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Greater Shearwater Puffinus gravis


Greater Shearwater by Marie C. Martin, CUNY


Field marks: Large shearwater 45-53 cm (18-21 inches) head-to-tail length, black-billed, black-capped shearwater. Underparts mostly white except for undertail coverts and a distinctive blackish-brown belly smudge. Strong flyer with powerful and quick wing-beats.

Occurrence:
Primarily May through early July, but can occur in other seasons. Most of the birds present during the summer are young birds as the adults 'winter' farther north. Common, often abundant, during migration off Bermuda.Uncommon in the Gulf of Mexico, off the Bahamas, and Puerto Rico, and likely to occur sporadically elsewhere in the West Indies.

Natural History: Trans-equatorial migrant endemic to the Atlantic Ocean with three primary breeding populations: Nightingale, Inaccessible, and Gough Island in the south-central Atlantic. Several million breeding pairs occupy each of these sites. Every few years, there is a massive die-off of Greater Shearwaters from the Bahamas to the Virginia Coast. Lee (2007) proposes that the young birds are challenged to cross the doldrums around the equator if the winds are particularly weak during migration. These young birds arrive in the Caribbean and Southeastern United States exhausted and starving, with many dying and washing up on beaches. The adults migrate prior to the young, generally missing the worst effects of the doldrums.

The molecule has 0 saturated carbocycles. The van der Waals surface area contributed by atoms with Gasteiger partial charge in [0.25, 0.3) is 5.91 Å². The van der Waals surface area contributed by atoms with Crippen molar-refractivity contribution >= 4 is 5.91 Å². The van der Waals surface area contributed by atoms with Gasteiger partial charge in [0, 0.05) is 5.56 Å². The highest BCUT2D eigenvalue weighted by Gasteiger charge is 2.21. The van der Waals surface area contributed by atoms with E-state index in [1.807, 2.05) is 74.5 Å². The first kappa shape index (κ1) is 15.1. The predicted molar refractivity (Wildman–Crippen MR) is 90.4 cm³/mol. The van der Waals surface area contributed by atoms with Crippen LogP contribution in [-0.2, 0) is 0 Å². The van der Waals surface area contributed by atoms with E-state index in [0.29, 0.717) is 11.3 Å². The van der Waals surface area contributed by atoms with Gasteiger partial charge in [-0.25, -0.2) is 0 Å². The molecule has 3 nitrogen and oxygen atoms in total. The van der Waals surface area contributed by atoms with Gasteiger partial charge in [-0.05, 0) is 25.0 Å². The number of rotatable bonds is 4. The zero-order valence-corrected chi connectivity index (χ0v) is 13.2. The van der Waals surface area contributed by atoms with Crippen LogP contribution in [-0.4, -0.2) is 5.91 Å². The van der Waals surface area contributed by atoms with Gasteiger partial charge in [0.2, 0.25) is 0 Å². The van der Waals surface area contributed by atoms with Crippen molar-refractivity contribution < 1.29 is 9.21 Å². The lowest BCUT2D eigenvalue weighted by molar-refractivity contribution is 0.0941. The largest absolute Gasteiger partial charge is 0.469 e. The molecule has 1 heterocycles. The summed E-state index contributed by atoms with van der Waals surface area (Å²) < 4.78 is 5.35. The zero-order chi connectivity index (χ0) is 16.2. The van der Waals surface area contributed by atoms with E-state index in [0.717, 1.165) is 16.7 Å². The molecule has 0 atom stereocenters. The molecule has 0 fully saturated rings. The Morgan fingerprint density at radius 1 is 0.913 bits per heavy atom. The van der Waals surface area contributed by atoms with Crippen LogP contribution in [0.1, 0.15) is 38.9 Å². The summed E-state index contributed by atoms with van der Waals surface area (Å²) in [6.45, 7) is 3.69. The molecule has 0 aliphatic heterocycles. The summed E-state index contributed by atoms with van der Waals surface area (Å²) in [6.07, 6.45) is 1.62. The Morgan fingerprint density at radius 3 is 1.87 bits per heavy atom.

West Indian Breeding Seabird Atlas by Will Mackin and David Lee is licensed under a Creative Commons Attribution-Noncommercial-No Derivative Works 3.0 United States License. Based on work at www.wicbirds.net. Permissions beyond the scope of this license may be available at www.wicbirds.net.

Suggested Citation: Lee, D. S., W. A. Mackin. 2012. Greater Shearwater. West Indian Breeding Seabird Atlas <http://www.wicbirds.net/grsh.html>. Last Updated: _____. Date accessed: ______.

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February 24, 2012
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